Uber and Disruptive Innovation

(This post was originally posted in Portuguese, at 21212 Academy.)

I recently stumbled upon a link to a Harvard Business Review (@harvardbiz) article that discussed Uber’s recent $ 1.2 bn on $ 40 bn fundraising. Apart from being highly skeptical about such a valuation level (but I’ll leave that to a future post,) I was impressed by the misuse of the disruptive innovation term by such a famous magazine. In the article, the author says

“Uber represents a true disruptive innovation. A model of delivering a service where the market entrant is making a previously inaccessible service cheaper and more accessible.”

Curiously, the term disruptive innovation was coined by Clayton Christensen, himself a Harvard Business School professor.

The fact is that the HBR author is not alone: VCs, entrepreneurs, and the ever-growing startup media all use the term incorrectly in their buzz word repertoire. It’s probably the most misused concept in all startup world. And I ‘ll show you why.

The term disruptive innovation was created by the aforementioned Clayton Christensen, and shown to the world in a book called The Innovator’s Dilemma. He was concerned with a specific type of innovation that could threaten large, Fortune 500 companies (so think more Michael Porter - and less Peter Thiel - kind of strategy) because it tricked managers into the wrong decisions (therefore the Dilemma, which is a key part of the concept.) In disruptive innovation situations, companies - their managers - rationally and consciously ignore disruptive innovations that sound very silly, because the customers they cater to would never consider buying such products with their limited functionalities. But in the process, these sub-markets turn into much greater markets, larger than the original ones, and the disrupters in turn trump the incumbents in size, profitability, and technology.

So bear with me: disruptive innovations insert simplified versions of products that have less functionality and that don’t appeal to the current users of the products.

Let’s think hypothetically: Imagine a hardware company was to create a smartphone that only works with WhatsApp and Facebook. Let’s call it dumbphone among ourselves. Now imagine what Apple and Samsung executives would think when they read it on TechCrunch: “Wtf? These guys are craaazzzyyy. Our customers would NEVER want such a piece of crap. They want more, not less! We are working on smartphones that project 4D experiences directly into the human brain. And what are the margins on these pieces of crap? Not even close to our 300% markup, I bet!” All that is true. But somewhere in the depths of India, or Brazil (did you know that Telecom Italia has WhatsApp-centric carrier plans in Brazil? Baam!), the phone catches on fire with the poor, eager-to-communicate-cheaply population. Now imagine the dumbphone company, Grape, starts selling tens of billions of dollars in devices a year, and pouring it all on R&D, until it has a smartphone that beats Apple’s and Samsung’s. Got the picture?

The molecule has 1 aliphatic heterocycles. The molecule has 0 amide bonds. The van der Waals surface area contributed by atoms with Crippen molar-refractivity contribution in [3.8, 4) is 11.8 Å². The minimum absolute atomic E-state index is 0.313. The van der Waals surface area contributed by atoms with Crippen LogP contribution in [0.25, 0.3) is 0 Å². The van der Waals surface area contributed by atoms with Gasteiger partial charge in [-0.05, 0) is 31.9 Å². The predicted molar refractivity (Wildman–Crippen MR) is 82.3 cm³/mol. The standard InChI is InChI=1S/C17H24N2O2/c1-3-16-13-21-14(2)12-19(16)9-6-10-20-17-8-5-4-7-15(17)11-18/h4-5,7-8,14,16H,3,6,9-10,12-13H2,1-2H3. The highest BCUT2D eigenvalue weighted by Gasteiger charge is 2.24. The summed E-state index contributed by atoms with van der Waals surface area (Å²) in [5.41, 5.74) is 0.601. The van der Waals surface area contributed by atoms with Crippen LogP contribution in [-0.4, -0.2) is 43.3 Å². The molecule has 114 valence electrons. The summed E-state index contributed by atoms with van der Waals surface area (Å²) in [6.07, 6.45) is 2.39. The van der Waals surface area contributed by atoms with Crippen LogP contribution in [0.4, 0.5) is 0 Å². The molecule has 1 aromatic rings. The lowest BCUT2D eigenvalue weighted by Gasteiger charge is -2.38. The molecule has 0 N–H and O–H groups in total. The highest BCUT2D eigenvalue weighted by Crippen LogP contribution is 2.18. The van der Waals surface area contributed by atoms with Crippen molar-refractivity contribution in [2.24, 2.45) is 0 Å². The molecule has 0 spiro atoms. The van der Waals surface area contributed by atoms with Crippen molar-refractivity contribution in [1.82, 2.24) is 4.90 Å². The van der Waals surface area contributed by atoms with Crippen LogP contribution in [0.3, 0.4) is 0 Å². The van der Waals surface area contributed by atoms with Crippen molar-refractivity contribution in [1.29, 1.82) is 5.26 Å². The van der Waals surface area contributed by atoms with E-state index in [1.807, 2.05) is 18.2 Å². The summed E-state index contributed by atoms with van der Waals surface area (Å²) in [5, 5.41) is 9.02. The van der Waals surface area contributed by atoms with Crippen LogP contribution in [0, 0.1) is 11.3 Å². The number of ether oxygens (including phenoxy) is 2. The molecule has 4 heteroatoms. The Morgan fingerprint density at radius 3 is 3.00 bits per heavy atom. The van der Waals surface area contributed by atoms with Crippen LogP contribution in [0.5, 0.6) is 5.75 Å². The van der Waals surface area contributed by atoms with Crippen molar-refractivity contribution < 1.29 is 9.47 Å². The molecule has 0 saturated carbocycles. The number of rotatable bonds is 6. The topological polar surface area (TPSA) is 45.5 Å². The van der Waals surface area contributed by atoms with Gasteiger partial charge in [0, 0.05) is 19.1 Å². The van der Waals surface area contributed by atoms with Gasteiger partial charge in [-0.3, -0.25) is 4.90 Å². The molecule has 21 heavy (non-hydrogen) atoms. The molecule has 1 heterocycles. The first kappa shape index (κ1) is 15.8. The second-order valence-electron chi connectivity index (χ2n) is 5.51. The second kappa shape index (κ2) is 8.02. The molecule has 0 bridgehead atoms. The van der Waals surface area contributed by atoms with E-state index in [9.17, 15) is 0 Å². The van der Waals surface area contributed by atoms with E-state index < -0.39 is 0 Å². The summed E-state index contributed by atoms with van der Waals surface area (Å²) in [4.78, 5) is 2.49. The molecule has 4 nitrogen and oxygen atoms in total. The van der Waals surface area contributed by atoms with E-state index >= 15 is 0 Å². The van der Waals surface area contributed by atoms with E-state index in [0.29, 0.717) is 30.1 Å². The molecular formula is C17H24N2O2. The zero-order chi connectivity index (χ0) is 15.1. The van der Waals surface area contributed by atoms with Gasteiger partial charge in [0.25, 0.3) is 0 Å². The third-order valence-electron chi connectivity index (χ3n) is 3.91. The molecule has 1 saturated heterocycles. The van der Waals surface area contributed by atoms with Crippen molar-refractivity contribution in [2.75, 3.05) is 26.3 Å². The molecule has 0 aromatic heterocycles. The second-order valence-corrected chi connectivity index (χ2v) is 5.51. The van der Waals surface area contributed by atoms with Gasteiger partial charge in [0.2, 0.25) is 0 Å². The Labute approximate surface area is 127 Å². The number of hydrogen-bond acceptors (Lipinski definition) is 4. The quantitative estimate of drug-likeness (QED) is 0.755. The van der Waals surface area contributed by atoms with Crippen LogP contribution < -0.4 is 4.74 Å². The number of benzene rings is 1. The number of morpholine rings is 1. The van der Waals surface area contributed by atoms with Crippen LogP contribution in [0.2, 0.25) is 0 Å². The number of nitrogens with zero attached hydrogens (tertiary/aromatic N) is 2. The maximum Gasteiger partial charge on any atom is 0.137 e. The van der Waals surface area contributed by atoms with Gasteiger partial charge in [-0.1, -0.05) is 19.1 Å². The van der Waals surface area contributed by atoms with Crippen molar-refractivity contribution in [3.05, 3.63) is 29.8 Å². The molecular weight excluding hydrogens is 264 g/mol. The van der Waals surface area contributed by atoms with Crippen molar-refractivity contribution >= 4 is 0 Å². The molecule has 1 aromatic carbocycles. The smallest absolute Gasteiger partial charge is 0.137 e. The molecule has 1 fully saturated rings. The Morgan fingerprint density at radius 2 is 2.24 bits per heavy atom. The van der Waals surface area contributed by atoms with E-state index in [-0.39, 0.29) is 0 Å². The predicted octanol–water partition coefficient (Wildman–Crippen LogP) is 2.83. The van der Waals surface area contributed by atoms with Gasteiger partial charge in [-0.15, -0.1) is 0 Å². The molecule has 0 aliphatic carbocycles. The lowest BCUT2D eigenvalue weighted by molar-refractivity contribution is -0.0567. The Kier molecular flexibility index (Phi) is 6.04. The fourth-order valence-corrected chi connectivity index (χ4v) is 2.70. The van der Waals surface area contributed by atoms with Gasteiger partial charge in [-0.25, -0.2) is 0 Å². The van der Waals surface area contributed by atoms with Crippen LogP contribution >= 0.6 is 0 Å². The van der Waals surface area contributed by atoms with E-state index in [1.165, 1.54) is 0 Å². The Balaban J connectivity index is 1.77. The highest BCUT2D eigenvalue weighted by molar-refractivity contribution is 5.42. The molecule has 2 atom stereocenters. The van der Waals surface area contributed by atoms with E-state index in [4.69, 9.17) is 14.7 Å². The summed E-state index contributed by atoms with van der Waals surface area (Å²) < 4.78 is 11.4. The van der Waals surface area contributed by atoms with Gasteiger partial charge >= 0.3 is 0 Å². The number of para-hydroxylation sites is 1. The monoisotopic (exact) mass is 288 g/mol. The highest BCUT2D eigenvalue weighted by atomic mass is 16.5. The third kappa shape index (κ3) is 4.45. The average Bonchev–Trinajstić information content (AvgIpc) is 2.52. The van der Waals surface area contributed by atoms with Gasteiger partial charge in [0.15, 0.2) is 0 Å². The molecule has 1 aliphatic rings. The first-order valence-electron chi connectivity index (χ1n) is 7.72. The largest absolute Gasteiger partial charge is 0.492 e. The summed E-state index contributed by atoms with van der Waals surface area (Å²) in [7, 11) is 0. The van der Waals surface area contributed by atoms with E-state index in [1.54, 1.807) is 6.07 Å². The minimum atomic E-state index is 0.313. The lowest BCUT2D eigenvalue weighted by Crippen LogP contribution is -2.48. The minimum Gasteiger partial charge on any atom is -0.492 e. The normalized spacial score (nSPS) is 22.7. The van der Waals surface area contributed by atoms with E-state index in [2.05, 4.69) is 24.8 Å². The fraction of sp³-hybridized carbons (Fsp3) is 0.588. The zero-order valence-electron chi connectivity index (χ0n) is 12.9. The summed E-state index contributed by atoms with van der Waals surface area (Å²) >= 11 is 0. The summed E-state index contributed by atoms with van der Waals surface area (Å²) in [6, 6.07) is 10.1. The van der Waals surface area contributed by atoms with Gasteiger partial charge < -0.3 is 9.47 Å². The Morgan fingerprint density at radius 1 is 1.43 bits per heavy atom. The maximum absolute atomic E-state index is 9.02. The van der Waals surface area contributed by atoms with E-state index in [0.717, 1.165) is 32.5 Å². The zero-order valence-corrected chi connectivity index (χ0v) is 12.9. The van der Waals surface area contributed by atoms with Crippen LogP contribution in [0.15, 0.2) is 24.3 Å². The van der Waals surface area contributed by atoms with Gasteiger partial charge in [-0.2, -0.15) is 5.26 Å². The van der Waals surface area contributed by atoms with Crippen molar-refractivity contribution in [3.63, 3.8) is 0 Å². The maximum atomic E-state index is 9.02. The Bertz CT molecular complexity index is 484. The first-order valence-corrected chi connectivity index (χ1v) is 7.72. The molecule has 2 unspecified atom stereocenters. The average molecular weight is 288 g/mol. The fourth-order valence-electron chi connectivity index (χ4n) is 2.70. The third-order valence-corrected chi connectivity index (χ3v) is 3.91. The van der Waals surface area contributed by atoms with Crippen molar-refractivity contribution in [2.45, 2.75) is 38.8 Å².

Apple was kind of a disruptive innovation. When it created its first Macs, there was no market for such a device. They were expensive, almost useless calculators, which no one could operate, or even assemble, for that matter. Hobbyist material. So IBM just laughed about it. They could never imagine its application for the rich enterprise market to which IBM sold its huge, profitable, multi-million dollar behemoths of mainframes. So IBM’s rational decision was to step away, and leave Apple alone selling their crappy toys. But in the process, Apple got better and better at it, until it had a useful device that could be sold to each and every household in the USA. By then, IBM had lost the wave, and had to hustle to catch-up, almost going bankrupt in the process. IBM’s executives did what seemed like the right thing for rational adults back then: refrain from entering a small, niche market, with limited profitability, that would consume tons of Capex and yield no relevant sales. But it all changed in their faces, and that’s why Christensen called the book The Innovator’s Dilemma. Because it’s actually a dilemma for large companies.

That said, please stop saying out loud that Oculus Rift may be the next disruptive innovation. Or Uber, for that matter. Uber may offer a cheaper service for its customers, but it’s not a cheaper service of limited functionality, that poses a decision dilemma to incumbents. It offers a more complete functionality set (faster, on demand, and more transparent transport services) for a cheaper price tag, because it bypasses a monopoly of state-regulated services called taxis and integrates these new suppliers into a high-tech, sophisticated geolocation-based platform that connects them to customers.

There is no dilemma. There is no disruptive innovation.

Author of Hacking the Startup Investor Pitch and Startupedia


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